Provenance: Museum Ludwig, Cologne
The Salon I
Description: Four prostitutes sit around a table and wait for business. Each is past her prime; they all wear cheap finery which fails to hide their years. What opportunities are there for aging prostitutes? (Salon II was lost or destroyed).
Provenance: Kunstmuseum Stuttgart
Portrait of Paul F. Schmidt
Bildnis Paul F. Schmidt
Description: Paul F. Schmidt was a German museum director and art critic. He was a forward-looking man who admired modern artists. In his first full-time assignment as the head of municipal art collections in Magdeburg, he attempted to fill the print room with young German and French artists. The backlash from an older generation was swift and heavy. Schmidt quit the museum when his vision was dashed.
From Magdeburg he moved Munich before settling in Dresden as the director of modern art in the City Museum. In 1921, he published Dix's Radierwerke I and II. Such progressive purchases put him in the cross hairs of local right-wing politicians. When the NSDAP seized power in 1933, he was forced into retirement. He was thus one of the first victims of Nazi cultural policy.
Schmidt moved to southern Germany before the Second World War where he faded to obscurity. Yet he was a large figure in early 20th Century German art. This portrait, which is both charming and grotesque, is a delightful reminder of his legacy.
The F. in Paul F. Schmidt stands for "Ferdinand."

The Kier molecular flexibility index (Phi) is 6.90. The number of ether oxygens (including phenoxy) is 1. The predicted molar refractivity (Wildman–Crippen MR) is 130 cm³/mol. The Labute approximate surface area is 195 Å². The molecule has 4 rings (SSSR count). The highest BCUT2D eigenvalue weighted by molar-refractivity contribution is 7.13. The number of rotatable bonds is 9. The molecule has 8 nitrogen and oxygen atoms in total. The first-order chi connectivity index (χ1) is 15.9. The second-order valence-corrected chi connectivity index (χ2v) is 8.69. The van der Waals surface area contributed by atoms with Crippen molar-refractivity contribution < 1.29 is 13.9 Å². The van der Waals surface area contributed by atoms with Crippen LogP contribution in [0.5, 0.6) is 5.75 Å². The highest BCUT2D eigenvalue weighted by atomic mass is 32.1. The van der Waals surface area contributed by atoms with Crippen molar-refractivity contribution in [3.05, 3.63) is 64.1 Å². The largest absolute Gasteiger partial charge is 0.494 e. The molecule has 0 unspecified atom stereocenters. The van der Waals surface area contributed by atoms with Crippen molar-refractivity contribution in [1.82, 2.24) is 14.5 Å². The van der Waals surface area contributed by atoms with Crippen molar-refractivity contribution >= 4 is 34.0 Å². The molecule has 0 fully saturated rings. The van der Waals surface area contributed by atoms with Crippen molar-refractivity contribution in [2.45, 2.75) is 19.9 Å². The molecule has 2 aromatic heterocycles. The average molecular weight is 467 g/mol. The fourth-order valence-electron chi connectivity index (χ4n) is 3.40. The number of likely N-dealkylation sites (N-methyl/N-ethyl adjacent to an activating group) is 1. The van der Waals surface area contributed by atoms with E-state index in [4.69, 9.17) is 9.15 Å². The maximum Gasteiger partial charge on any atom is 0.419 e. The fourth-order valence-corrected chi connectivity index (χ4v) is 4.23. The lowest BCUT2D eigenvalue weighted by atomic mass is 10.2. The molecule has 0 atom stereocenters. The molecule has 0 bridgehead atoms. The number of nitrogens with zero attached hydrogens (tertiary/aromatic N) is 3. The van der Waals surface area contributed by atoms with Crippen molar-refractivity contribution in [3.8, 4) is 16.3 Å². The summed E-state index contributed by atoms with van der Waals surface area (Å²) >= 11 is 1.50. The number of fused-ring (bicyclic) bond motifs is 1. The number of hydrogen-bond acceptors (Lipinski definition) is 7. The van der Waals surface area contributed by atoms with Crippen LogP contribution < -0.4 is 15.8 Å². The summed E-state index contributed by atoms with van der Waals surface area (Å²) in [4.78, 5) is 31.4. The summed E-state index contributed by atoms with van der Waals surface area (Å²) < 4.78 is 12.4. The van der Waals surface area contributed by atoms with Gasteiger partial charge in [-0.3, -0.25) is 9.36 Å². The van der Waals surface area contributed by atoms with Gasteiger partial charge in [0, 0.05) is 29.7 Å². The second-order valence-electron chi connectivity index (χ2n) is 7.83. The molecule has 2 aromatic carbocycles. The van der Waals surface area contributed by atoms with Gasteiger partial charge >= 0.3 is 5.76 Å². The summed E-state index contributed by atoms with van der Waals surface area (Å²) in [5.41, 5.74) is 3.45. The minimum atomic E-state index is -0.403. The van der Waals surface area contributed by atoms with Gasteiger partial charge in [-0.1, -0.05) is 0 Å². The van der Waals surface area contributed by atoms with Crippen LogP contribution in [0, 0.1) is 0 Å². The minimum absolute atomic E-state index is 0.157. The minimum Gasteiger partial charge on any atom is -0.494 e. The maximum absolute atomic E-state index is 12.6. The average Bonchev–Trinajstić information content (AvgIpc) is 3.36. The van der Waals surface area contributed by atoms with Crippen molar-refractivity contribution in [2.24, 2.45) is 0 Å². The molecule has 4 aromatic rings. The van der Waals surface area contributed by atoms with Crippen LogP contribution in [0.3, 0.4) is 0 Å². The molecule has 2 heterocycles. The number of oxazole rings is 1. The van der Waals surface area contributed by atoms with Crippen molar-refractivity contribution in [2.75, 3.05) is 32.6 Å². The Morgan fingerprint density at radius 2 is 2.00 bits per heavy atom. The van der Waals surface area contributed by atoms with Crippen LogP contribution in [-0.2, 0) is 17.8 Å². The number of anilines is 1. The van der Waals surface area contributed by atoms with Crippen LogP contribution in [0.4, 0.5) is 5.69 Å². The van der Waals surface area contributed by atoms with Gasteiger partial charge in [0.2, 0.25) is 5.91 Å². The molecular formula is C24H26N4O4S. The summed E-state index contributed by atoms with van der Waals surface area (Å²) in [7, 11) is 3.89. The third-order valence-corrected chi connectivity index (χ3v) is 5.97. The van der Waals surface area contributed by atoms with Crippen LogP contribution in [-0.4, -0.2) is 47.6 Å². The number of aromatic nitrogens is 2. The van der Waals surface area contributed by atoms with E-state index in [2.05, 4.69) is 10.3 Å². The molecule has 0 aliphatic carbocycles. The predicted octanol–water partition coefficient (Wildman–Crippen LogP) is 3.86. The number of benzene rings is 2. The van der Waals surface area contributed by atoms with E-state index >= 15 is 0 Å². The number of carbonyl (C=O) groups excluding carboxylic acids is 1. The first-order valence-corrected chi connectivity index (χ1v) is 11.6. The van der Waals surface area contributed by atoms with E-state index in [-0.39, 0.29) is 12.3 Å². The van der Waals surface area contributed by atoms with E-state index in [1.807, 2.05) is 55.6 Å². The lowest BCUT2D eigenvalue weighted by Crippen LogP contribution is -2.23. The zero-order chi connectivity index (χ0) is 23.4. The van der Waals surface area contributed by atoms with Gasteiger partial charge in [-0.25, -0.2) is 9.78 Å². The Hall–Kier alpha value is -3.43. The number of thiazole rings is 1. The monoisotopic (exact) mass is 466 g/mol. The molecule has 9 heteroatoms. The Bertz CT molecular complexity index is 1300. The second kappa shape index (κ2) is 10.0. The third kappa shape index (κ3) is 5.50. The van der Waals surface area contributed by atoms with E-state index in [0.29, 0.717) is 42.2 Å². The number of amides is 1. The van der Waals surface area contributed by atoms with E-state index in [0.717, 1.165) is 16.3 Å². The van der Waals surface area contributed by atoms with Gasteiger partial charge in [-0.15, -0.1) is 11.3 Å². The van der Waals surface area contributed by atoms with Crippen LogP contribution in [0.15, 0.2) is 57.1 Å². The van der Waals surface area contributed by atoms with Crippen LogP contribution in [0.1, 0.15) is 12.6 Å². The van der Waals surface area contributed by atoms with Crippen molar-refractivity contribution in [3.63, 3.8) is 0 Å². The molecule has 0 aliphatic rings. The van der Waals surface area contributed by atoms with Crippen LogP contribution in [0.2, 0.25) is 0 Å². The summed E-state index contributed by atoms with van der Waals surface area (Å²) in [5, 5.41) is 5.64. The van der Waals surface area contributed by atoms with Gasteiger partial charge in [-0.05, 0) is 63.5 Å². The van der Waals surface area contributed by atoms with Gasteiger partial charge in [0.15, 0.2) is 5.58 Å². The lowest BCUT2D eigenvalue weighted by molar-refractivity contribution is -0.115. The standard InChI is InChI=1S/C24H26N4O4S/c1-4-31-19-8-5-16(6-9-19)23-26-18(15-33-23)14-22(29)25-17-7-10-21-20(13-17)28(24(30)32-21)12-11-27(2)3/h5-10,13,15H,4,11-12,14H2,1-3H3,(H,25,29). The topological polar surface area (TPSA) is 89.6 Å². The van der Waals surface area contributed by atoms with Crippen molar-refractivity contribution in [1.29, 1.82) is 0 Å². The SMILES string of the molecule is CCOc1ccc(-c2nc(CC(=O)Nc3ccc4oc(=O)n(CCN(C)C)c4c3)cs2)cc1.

Provenance: Public Museum
- Staatsgalerie, Stuttgart, Germany
Woman With A Red Hat
Frau Mit Roten Hat
Description: This painting is widely distributed in digital form under the name Così fan tutte, Women Are Like That. While that is certainly apt, we list it under the name in Fritz Löffler's Euvre der Gemälde.
Her cheeks are rosy red and her lips are darkly stained. Yet her skin complexion suggests she's not as healthy as those colors suggest. Heavy makeup creates the illusion of vibrant health. Così fan tutte
Provenance: Private Collection
- Löffler 1921/11
Farewell To Hamburg
Abschied von Hamburg
Description: In the summer of 1921, Otto Dix visited the port city of Hamburg on the North Sea. As he walked along the waterfront, he saw sailors on leave as they searched for pleasure on land. Along the red light district, Dix found brothels and prostitutes in abundance. It was a scene that may have helped reinforce earlier prejudices.
During the war, Dix often held sailors in contempt. The High Seas Fleet was in harbor for much of the conflict. From the artist's perspective, its sailors were chasing prostitutes and drinking gratuitous amounts of alcohol while the Wehrmacht bore the brunt the war's burden.
Dix's interpretation of a sailor's life as a string of exotic encounters has been described by Ashley Bassie in Expressionism as "intentionally kitch." A sailor's longings last as long as the time between ports of call.
Provenance: Private Museum
- Gunzenhauser Museum, Chemitz (2007)
- Galerie Gunzenhauser, Munich
- Löffler 1921/1